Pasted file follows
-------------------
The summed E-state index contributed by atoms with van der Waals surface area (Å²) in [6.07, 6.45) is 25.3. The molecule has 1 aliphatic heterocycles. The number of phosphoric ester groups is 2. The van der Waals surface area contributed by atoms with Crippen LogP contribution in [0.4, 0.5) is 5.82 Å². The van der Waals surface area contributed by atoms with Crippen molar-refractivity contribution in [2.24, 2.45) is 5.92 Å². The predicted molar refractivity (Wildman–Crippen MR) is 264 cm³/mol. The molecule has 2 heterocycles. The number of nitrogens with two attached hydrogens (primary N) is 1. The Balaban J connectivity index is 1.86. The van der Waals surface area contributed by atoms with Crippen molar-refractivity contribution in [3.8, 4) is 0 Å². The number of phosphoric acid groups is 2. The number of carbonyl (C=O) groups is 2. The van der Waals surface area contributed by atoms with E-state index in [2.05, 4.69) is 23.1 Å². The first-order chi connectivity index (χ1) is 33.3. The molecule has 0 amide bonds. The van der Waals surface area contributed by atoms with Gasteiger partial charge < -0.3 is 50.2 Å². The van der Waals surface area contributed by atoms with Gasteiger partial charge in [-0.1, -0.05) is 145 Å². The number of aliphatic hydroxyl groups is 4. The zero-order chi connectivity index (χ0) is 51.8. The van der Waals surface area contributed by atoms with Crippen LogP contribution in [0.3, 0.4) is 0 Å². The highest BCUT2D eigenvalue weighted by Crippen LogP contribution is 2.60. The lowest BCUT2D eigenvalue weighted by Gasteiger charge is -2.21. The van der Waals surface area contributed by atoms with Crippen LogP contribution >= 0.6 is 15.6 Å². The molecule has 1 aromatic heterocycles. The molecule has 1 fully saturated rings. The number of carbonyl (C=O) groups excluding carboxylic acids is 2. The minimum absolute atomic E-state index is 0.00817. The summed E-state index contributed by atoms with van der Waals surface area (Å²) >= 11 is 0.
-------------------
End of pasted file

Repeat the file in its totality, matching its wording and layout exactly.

The summed E-state index contributed by atoms with van der Waals surface area (Å²) in [6.07, 6.45) is 25.3. The molecule has 1 aliphatic heterocycles. The number of phosphoric ester groups is 2. The van der Waals surface area contributed by atoms with Crippen LogP contribution in [0.4, 0.5) is 5.82 Å². The van der Waals surface area contributed by atoms with Crippen molar-refractivity contribution in [2.24, 2.45) is 5.92 Å². The predicted molar refractivity (Wildman–Crippen MR) is 264 cm³/mol. The molecule has 2 heterocycles. The number of nitrogens with two attached hydrogens (primary N) is 1. The Balaban J connectivity index is 1.86. The van der Waals surface area contributed by atoms with Crippen molar-refractivity contribution in [3.8, 4) is 0 Å². The number of phosphoric acid groups is 2. The number of carbonyl (C=O) groups is 2. The van der Waals surface area contributed by atoms with E-state index in [2.05, 4.69) is 23.1 Å². The first-order chi connectivity index (χ1) is 33.3. The molecule has 0 amide bonds. The van der Waals surface area contributed by atoms with Gasteiger partial charge < -0.3 is 50.2 Å². The van der Waals surface area contributed by atoms with Gasteiger partial charge in [-0.1, -0.05) is 145 Å². The number of aliphatic hydroxyl groups is 4. The zero-order chi connectivity index (χ0) is 51.8. The van der Waals surface area contributed by atoms with Crippen LogP contribution in [0.3, 0.4) is 0 Å². The highest BCUT2D eigenvalue weighted by Crippen LogP contribution is 2.60. The lowest BCUT2D eigenvalue weighted by Gasteiger charge is -2.21. The van der Waals surface area contributed by atoms with Crippen LogP contribution >= 0.6 is 15.6 Å². The molecule has 1 aromatic heterocycles. The molecule has 1 fully saturated rings. The number of carbonyl (C=O) groups excluding carboxylic acids is 2. The minimum absolute atomic E-state index is 0.00817. The summed E-state index contributed by atoms with van der Waals surface area (Å²) >= 11 is 0.